Re: Request to Strengthen the HTML5 Accessibility Design Principle

Ian Hickson wrote:
> On Wed, 24 Jun 2009, Laura Carlson wrote:
>>> Is that what you mean by collaboration?
>> I mean real debate.
> I presume, from your e-mail, that you do not consider this to be debate:
> Could you elaborate on why?

I believe that the following:

   > * We need summary for backward compatibility.

   HTML5 supports implementing the summary="" attribute for backwards
   compatibility as currently written.

... is an example of what Laura describes as "selectively choosing those 
points in a subject which happen to favor a position, while ignoring the 
rest".  Another, more recent, example is "The browser vendors are the 
ultimate gatekeepers, of course".

  - - -

The topic at hand is making a summary attribute conforming, where the 
attribute is not displayed by browsers to users with no visual or 
cognitive disabilities, but is available to assistive technologies.

Having read quite a bit of "debate" on the subject, I believe that the 
statement that "We need summary for backwards compatibility" is more 
than a bit of an overstatement.  I don't believe that the following 
supports that statement:

Item 23 in that list comes closest, but explicitly talks about a 
replacement, from which I infer that "something better" has more weight 
than "backwards compatibility" in this case.

Item 20 in that list is even more compelling, though I would suggest 
change the first word from "Reinstating" to "Including" to avoid 
triggering yet another unnecessary discussion on "yanking".

[tangents: I see no value in #19: at best it reiterates, at worst it 
distracts; #22 seems to be not only missing a word or two, it doesn't 
seem to belong in this list; finally, I'm also unclear why #10 is an 
item in the list in the *next* section: perhaps applicable design 
principles should be a section of its own?]

  - - -

If there could be agreement on "something better" that agreement would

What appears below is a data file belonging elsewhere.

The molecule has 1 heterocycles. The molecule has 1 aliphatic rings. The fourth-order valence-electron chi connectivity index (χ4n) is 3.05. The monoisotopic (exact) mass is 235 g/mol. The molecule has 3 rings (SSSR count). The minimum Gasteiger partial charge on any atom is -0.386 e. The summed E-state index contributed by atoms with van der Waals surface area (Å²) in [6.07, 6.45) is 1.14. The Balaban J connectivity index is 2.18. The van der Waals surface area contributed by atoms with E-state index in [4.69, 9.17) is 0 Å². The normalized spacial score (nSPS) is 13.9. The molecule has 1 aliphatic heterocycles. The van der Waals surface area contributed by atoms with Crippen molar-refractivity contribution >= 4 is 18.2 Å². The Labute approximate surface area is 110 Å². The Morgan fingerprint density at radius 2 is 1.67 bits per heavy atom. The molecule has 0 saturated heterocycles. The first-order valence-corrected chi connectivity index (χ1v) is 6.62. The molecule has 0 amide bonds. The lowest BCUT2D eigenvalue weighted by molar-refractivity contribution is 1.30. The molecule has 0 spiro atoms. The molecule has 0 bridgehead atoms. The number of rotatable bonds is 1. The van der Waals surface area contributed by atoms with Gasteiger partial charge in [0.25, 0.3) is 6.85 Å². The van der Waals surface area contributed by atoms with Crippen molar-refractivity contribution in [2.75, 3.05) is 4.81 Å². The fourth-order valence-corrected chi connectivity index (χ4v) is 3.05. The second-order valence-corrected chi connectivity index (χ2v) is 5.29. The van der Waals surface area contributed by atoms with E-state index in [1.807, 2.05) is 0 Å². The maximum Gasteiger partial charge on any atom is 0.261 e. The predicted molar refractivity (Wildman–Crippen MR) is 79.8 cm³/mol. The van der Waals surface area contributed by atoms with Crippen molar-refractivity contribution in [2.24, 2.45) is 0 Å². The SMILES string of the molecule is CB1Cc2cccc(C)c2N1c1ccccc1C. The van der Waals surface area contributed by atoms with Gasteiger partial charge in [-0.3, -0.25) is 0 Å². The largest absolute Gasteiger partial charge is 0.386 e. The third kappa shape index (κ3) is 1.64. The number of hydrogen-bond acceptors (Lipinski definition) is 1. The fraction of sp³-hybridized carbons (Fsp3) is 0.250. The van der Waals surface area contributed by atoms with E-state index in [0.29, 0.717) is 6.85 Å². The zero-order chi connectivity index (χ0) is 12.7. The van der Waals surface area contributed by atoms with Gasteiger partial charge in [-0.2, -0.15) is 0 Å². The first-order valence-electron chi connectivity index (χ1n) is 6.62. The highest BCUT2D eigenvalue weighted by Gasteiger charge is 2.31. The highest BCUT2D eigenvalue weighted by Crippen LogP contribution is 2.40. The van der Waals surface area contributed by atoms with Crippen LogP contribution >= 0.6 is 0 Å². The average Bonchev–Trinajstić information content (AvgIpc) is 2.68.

have the effect of reducing the period for which a summary attribute 
would need to be conforming, perhaps even down to the span useful life 
of HTML 4, something that is likely to outlive us all.

If we are talking about plain text which should not routinely be 
displayed to users with no visual or cognitive disabilities, making it 
an attribute (vs an element) would require the least change by browser 
vendors.  Renaming the attribute shouldn't be done simply because the 
current attribute has been misused; if there are other reasons to rename 
the attribute that would be fine, but it would make sense to understand 
and address the reasons why the current attribute has been misused.  If 
we are talking about an attribute, it need not be on the table element. 
  Perhaps an attribute whose name starts with "aria-" and ends with 
something that suggests "holistic overview" and is placed on the caption 
element would have less problems, but that's a subject of language design.

I am not as familiar with ARIA as I should be, but my understanding is 
that there currently isn't an attribute defined by ARIA which meets this 

Even this approach doesn't address all of the issues in the following list:

In particular, bullets #3, #4, and #9.

- Sam Ruby

Received on Wednesday, 24 June 2009 10:46:00 UTC